Basketball season at NKU has begun, and it’s time for Norse fans to pack the stands with painted faces and black and gold pompoms. Students, faculty and members of the community will all be out cheering the players towards a winning season.
But down on the sidelines, on the edge of all of the action, are the biggest Norse fans – the NKU cheerleaders.
They are divided into a coed and an all-girl squad and, just like the basketball teams, they have a demanding schedule that lasts nearly year-round, including camps, competitions and practices.
The season ends in early March and begins just a few weeks later, not giving much time off to the members.
The coed squad attends the Universal Cheerleading Association’s (UCA) National Cheerleading Competition in January, but both squads support the basketball teams until March when March Madness is over.
“The all-girl squad has nationals which will be after March Madness ends,” said Jaime Schaeffer, former NKU cheerleading coach who recently resigned when she learned she was expecting her first child.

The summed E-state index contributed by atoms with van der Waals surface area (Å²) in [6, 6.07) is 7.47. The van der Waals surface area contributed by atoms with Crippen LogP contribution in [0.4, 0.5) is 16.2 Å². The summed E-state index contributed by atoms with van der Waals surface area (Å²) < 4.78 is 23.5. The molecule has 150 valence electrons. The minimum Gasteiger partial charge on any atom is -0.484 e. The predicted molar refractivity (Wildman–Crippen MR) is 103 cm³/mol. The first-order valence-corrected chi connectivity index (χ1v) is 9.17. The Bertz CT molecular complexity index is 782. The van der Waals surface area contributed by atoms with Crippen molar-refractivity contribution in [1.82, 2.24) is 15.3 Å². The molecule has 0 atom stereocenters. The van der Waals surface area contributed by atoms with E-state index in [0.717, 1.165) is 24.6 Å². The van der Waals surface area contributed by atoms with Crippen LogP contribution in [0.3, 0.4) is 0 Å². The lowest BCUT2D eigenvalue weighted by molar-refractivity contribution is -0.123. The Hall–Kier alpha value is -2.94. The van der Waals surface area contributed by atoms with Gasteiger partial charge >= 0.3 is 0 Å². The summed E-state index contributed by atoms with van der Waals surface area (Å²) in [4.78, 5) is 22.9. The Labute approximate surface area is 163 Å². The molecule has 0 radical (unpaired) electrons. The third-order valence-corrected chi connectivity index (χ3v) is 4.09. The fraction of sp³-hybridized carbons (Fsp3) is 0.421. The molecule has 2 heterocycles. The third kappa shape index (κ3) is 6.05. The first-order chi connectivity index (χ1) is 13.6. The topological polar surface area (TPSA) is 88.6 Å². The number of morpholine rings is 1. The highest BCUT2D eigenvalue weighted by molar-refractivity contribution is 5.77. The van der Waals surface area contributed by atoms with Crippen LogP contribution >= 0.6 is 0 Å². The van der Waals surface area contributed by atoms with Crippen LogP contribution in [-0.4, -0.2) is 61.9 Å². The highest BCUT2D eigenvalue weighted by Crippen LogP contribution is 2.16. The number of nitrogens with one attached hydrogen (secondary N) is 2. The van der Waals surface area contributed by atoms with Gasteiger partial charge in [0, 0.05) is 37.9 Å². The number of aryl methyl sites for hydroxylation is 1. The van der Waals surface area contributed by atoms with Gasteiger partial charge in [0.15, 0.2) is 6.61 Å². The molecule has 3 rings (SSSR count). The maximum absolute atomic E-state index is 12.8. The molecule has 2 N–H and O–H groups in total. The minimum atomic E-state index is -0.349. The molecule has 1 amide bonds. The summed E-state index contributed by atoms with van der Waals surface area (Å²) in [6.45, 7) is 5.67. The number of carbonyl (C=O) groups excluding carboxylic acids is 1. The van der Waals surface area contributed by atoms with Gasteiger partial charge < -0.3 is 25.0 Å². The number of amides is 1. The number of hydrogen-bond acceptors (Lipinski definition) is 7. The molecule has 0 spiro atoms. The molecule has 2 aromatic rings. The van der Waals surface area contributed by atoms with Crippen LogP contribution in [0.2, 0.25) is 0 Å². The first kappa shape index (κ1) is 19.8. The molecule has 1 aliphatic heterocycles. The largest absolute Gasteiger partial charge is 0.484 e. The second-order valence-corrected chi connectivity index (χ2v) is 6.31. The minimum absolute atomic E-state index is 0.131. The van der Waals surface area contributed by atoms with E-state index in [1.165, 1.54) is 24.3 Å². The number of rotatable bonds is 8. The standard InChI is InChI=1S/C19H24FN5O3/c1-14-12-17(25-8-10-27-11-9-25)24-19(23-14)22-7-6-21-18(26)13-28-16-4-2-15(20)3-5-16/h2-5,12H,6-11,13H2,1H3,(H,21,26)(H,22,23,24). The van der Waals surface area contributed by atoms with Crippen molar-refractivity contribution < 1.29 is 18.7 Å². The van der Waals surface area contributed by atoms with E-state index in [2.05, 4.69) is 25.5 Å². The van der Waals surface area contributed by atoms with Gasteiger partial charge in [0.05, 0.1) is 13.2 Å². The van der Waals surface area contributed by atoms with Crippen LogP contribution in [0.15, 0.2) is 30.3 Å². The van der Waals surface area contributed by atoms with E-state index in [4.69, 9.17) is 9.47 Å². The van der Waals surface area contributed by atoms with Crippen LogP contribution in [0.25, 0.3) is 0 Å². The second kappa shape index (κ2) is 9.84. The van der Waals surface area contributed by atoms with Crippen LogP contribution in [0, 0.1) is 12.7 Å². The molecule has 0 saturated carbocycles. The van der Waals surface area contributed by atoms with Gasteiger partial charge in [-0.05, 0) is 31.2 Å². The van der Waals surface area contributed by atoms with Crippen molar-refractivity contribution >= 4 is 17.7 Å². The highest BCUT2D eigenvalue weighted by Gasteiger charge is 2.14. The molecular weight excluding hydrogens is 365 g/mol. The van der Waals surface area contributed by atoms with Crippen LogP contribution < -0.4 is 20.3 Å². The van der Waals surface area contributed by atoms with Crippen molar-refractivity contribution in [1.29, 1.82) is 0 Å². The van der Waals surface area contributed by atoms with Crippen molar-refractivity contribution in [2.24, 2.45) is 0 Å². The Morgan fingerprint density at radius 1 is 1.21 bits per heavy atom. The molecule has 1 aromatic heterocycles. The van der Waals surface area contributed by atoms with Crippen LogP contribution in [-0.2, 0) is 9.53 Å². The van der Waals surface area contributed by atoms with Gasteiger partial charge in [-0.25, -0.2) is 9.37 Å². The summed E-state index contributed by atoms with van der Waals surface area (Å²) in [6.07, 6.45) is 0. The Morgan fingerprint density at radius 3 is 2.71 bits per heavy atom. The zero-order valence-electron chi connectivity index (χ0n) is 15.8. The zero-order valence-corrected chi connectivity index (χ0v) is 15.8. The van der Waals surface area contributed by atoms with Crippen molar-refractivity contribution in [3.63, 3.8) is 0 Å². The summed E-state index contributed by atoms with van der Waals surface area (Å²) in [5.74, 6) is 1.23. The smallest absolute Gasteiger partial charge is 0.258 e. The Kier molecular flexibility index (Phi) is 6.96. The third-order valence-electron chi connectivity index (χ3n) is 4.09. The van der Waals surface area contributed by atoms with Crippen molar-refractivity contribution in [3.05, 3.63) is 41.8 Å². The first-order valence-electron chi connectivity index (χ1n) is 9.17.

The tryouts for the squad can be very rigorous. Once the squads are selected, they continue with open gym sessions three-to-four days a week throughout the summer and are expected to stay in top physical condition. In addition to these requirements, the coed squad attends a three-day UCA camp.
“The camp is a chance for them to showcase their skills, learn new techniques that are big this year, and just basically have a team-building weekend,” Schaeffer said.
The cheerleaders support the men’s and women’s basketball teams through the entire season, which is a little more than 50 games.
At national competitions over recent years, the squads’ performances have been, “an up-and-down battle,” according to Becky Schroeder, former NKU cheerleader who became coach when Schaeffer resigned.
“Our goals for this year are to build up our ability level and keep it up,” Schroeder said. “We need to maintain a strong, collegiate athletic level.”
The squads spend their season preparing for nationals. Practices, open gyms, even the basketball games are used to prepare and master a winning routine.
“We want to put together a routine that we are not only proud of, but hopefully one that will win,” said Kelli Stevens, a senior public relations major.